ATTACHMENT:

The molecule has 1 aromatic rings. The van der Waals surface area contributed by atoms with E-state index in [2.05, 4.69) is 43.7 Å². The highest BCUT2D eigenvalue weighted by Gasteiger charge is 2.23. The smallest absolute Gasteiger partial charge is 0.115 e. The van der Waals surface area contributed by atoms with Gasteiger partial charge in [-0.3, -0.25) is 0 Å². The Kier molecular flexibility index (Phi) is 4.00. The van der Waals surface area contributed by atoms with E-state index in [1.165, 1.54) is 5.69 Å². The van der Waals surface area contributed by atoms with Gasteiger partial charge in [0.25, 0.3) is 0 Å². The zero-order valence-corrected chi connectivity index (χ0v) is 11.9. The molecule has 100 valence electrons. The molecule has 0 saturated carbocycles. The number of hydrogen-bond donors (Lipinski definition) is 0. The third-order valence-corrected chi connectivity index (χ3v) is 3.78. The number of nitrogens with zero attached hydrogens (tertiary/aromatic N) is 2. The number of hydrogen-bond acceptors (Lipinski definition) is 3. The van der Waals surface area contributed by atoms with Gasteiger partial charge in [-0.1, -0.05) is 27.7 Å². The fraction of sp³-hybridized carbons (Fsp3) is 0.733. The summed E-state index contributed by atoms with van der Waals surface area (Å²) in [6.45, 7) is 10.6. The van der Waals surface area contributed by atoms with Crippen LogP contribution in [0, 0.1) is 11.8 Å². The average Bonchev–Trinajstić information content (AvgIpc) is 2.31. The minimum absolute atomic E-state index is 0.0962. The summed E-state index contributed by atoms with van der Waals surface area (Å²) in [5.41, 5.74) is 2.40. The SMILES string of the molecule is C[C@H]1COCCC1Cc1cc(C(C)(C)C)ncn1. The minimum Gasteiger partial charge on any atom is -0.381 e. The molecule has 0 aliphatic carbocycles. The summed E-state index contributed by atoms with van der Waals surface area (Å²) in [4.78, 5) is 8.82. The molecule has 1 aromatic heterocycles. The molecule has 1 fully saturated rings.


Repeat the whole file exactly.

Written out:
The molecule has 1 aromatic rings. The van der Waals surface area contributed by atoms with E-state index in [2.05, 4.69) is 43.7 Å². The highest BCUT2D eigenvalue weighted by Gasteiger charge is 2.23. The smallest absolute Gasteiger partial charge is 0.115 e. The van der Waals surface area contributed by atoms with Gasteiger partial charge in [-0.3, -0.25) is 0 Å². The Kier molecular flexibility index (Phi) is 4.00. The van der Waals surface area contributed by atoms with E-state index in [1.165, 1.54) is 5.69 Å². The van der Waals surface area contributed by atoms with Gasteiger partial charge in [0.25, 0.3) is 0 Å². The zero-order valence-corrected chi connectivity index (χ0v) is 11.9. The molecule has 100 valence electrons. The molecule has 0 saturated carbocycles. The number of hydrogen-bond donors (Lipinski definition) is 0. The third-order valence-corrected chi connectivity index (χ3v) is 3.78. The number of nitrogens with zero attached hydrogens (tertiary/aromatic N) is 2. The number of hydrogen-bond acceptors (Lipinski definition) is 3. The van der Waals surface area contributed by atoms with Gasteiger partial charge in [-0.1, -0.05) is 27.7 Å². The fraction of sp³-hybridized carbons (Fsp3) is 0.733. The summed E-state index contributed by atoms with van der Waals surface area (Å²) in [6.45, 7) is 10.6. The van der Waals surface area contributed by atoms with Crippen LogP contribution in [0, 0.1) is 11.8 Å². The average Bonchev–Trinajstić information content (AvgIpc) is 2.31. The minimum absolute atomic E-state index is 0.0962. The summed E-state index contributed by atoms with van der Waals surface area (Å²) in [5.41, 5.74) is 2.40. The SMILES string of the molecule is C[C@H]1COCCC1Cc1cc(C(C)(C)C)ncn1. The minimum Gasteiger partial charge on any atom is -0.381 e. The molecule has 0 aliphatic carbocycles. The summed E-state index contributed by atoms with van der Waals surface area (Å²) in [4.78, 5) is 8.82. The molecule has 1 aromatic heterocycles. The molecule has 1 fully saturated rings.